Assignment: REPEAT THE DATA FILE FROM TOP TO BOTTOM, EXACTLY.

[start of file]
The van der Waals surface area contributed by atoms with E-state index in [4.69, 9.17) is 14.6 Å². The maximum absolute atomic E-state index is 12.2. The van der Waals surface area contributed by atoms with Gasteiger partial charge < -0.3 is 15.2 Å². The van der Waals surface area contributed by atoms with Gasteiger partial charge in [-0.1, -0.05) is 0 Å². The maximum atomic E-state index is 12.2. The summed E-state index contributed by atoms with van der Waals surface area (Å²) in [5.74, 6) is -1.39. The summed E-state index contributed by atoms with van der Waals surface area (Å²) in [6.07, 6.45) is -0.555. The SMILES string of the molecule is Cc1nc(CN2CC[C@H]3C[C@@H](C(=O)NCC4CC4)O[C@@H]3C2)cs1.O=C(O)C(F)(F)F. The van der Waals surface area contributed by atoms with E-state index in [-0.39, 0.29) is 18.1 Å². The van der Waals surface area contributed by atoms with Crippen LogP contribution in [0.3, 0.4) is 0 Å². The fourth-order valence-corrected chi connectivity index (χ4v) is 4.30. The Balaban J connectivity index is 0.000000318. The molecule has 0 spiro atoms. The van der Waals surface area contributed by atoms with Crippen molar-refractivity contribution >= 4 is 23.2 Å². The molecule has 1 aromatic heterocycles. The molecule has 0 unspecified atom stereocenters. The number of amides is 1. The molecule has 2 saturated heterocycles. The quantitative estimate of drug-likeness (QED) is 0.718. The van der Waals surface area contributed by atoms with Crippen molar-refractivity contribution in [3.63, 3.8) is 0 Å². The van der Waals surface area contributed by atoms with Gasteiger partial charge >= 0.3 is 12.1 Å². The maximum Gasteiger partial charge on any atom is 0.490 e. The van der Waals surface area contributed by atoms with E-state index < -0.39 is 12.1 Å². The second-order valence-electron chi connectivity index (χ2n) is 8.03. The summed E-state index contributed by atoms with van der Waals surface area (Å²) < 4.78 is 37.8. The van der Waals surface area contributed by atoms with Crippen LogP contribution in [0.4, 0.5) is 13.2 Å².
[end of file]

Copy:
The van der Waals surface area contributed by atoms with E-state index in [4.69, 9.17) is 14.6 Å². The maximum absolute atomic E-state index is 12.2. The van der Waals surface area contributed by atoms with Gasteiger partial charge < -0.3 is 15.2 Å². The van der Waals surface area contributed by atoms with Gasteiger partial charge in [-0.1, -0.05) is 0 Å². The maximum atomic E-state index is 12.2. The summed E-state index contributed by atoms with van der Waals surface area (Å²) in [5.74, 6) is -1.39. The summed E-state index contributed by atoms with van der Waals surface area (Å²) in [6.07, 6.45) is -0.555. The SMILES string of the molecule is Cc1nc(CN2CC[C@H]3C[C@@H](C(=O)NCC4CC4)O[C@@H]3C2)cs1.O=C(O)C(F)(F)F. The van der Waals surface area contributed by atoms with E-state index in [-0.39, 0.29) is 18.1 Å². The van der Waals surface area contributed by atoms with Crippen LogP contribution in [0.3, 0.4) is 0 Å². The fourth-order valence-corrected chi connectivity index (χ4v) is 4.30. The Balaban J connectivity index is 0.000000318. The molecule has 0 spiro atoms. The van der Waals surface area contributed by atoms with Crippen molar-refractivity contribution >= 4 is 23.2 Å². The molecule has 1 aromatic heterocycles. The molecule has 0 unspecified atom stereocenters. The number of amides is 1. The molecule has 2 saturated heterocycles. The quantitative estimate of drug-likeness (QED) is 0.718. The van der Waals surface area contributed by atoms with Crippen molar-refractivity contribution in [3.63, 3.8) is 0 Å². The van der Waals surface area contributed by atoms with Gasteiger partial charge >= 0.3 is 12.1 Å². The maximum Gasteiger partial charge on any atom is 0.490 e. The van der Waals surface area contributed by atoms with E-state index < -0.39 is 12.1 Å². The second-order valence-electron chi connectivity index (χ2n) is 8.03. The summed E-state index contributed by atoms with van der Waals surface area (Å²) < 4.78 is 37.8. The van der Waals surface area contributed by atoms with Crippen LogP contribution in [0.4, 0.5) is 13.2 Å².